United States District Court, S.D. California
ORDER (1) DENYING LEAD PLAINTIFF'S MOTION TO
COMPEL AND (2) GRANTING DEFENDANTS' MOTION TO COMPEL [ECF
Nos. 113, 117]
Barbara L. Major United States Magistrate Judge
before the Court is Lead Plaintiff's “Motion to
Compel” [ECF No. 117-1 (“Pl.'s MTC”)],
Defendants' “Motion to Compel Response to
Interrogatory No. 8 Relating to Confidential Witnesses”
[ECF No. 113-1 (“Defs.' MTC”)],
Defendants' opposition to Lead Plaintiff's motion
[ECF No. 120 (“Defs.' Oppo.”)], and Lead
Plaintiff's opposition to Defendants' motion [ECF No.
121 (“Pl.'s Oppo.”)]. For the reasons set
forth below, Lead Plaintiff's motion is
DENIED and Defendants' motion is
facts set forth are taken from the Consolidated Amended Class
Action Complaint [ECF No. 43 (“Compl.”)] and
Second Amended Complaint [ECF No. 59 (“SAC”)] or
documents incorporated therein. The Consolidated Amended
Class Action Complaint and the SAC allege that Arena
Pharmaceuticals, Inc. (“Arena”) and its senior
executives violated Section 10(b) and 20(a) of the Securities
and Exchange Act of 1934 (“Exchange Act”) and
Rule 10b-5 promulgated thereunder by making materially false
statements and/or omitting to disclose material facts
concerning the safety and the completeness of the data needed
for the U.S. Food and Drug Administration's
(“FDA”) approval of Arena's developmental
weight loss drug, Lorcaserin.Compl.; SAC; see also
Schueneman v. Arena Pharms., Inc., 840 F.3d 698, 709
(9th Cir. 2016) (finding that Lead Plaintiff's theory is
that “Defendants intentionally withheld information
material to the market's assessment of whether and when
the FDA would likely approve [L]orcaserin”).
obtain FDA approval to market Lorcaserin, Arena had to
demonstrate Lorcaserin's safety and efficacy based on
non-clinical/pre-clinical animal studies and clinical trials
on humans. Compl. at 12-13. As part of Lorcaserin's new
drug application to the FDA, Arena was required to conduct a
long-term study of the potential carcinogenesis on rats
(“Rat Study”). Id. at 14. The Rat Study
was a two-year non-clinical/pre-clinical carcinogenicity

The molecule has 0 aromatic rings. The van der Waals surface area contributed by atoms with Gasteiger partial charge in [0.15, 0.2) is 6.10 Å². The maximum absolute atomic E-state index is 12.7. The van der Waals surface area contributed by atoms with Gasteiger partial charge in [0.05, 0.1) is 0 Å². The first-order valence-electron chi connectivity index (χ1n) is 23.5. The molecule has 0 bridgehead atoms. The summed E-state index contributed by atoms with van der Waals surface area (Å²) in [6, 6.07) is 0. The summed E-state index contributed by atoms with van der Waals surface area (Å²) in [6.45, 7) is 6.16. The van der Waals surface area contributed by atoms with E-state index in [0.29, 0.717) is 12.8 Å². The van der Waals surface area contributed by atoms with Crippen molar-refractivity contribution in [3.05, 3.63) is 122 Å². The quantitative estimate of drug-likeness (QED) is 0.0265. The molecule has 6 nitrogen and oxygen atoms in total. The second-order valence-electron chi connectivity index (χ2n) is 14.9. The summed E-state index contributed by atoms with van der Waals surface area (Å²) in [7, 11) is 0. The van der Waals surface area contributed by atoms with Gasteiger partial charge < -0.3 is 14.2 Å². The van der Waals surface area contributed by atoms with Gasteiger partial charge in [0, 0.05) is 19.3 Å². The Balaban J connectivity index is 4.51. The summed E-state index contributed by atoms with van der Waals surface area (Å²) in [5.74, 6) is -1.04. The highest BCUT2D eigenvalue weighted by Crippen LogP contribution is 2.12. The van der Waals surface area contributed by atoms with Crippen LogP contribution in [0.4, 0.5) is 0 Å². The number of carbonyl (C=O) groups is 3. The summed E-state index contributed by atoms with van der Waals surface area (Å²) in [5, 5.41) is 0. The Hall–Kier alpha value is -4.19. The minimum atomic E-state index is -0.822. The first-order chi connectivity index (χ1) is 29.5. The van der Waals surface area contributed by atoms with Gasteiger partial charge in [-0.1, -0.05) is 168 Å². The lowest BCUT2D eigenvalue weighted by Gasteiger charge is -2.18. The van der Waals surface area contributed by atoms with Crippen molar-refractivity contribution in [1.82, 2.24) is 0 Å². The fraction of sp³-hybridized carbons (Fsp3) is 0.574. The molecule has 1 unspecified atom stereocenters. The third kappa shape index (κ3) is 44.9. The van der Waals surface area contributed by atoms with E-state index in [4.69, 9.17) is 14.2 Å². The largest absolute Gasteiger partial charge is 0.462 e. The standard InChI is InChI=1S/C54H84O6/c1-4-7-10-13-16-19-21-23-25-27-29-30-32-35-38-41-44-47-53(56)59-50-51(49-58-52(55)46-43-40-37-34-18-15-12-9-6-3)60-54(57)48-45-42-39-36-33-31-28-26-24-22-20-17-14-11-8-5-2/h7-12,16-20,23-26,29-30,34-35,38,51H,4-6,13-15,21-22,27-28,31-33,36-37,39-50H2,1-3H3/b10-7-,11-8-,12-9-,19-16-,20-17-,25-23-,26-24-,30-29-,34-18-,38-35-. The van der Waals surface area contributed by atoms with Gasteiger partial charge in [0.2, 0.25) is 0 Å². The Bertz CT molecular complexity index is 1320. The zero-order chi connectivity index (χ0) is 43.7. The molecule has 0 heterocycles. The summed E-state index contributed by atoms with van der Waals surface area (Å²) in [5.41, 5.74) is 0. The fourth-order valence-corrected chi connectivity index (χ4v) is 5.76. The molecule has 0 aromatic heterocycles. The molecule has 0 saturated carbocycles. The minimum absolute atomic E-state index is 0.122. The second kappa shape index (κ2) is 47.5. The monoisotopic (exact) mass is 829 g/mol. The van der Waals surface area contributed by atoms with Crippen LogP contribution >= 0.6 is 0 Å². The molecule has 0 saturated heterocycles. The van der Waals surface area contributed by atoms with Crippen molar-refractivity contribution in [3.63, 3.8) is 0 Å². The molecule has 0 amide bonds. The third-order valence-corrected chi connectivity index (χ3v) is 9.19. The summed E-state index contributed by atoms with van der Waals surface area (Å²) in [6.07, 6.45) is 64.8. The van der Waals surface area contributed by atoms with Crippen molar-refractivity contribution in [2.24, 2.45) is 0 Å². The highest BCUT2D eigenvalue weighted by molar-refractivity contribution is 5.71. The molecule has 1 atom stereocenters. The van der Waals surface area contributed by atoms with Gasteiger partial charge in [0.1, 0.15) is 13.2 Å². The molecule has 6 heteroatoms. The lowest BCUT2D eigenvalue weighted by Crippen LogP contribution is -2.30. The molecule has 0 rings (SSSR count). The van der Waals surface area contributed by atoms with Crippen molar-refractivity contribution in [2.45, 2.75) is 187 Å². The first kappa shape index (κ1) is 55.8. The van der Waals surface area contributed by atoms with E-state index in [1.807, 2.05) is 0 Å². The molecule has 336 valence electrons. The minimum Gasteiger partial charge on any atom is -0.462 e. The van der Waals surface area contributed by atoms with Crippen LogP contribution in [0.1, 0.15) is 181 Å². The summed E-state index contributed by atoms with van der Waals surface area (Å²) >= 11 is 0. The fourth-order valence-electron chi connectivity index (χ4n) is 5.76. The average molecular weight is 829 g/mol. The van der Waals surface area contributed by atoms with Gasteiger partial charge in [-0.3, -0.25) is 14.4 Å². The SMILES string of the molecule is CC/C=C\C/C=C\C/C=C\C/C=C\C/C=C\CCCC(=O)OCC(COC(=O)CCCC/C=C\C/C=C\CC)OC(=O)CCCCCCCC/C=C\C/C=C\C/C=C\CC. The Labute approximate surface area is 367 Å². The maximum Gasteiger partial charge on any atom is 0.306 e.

study on rats that began in 2007 and was designed to
approximate a lifetime of human use and to assess the risk to
humans. SAC at 5, 17.
February 2007, the Rat Study indicated that Lorcaserin caused
mammary, brain, skin, and nerve-sheath tumors, including
lethal, malignant mammary and brain tumors. Id. at
6. In September 2007, the FDA told Arena it was concerned
that the Rat Study data reflected potential effects in humans
and that Arena needed to dispel this concern with data on
animals and humans exposed to Lorcaserin. ECF No. 61-5 at 7,
April 2008, the FDA and Arena representatives met to discuss
the causes of mammary tumors in rats and the FDA's
concern about the tumors' significance to humans. ECF No.
61-5 at 8. The FDA approved Arena's written warning to
humans in the clinical trials and told Arena that animal
mechanistic studies and continued clinical studies of humans
exposed to Lorcaserin could dispel its concern about the Rat
Study data. Id. At that time, Arena representatives
hypothesized that the tumors were attributable to a
rodent-specific mechanism. Id. The FDA did not halt
Lorcaserin's ongoing human clinical trials, but did
request bi-monthly updates. SAC at 7-9, 18-20.
provided the bi-monthly updates until completion of the Rat
Study and submission of the draft report on the Rat Study to
the FDA on February 3, 2009. ECF No. 61-4 at 14, Exhibit C.
Arena's bi-monthly updates included “initial
reads” of data that were not reviewed by outside
pathologists. Compl. at 20-22. The Rat Study concluded that
“breast tumors developed at all doses, and that
Lorcaserin caused brain tumors as well as many other
malignant tumors.” SAC at 9, 22. Arena's final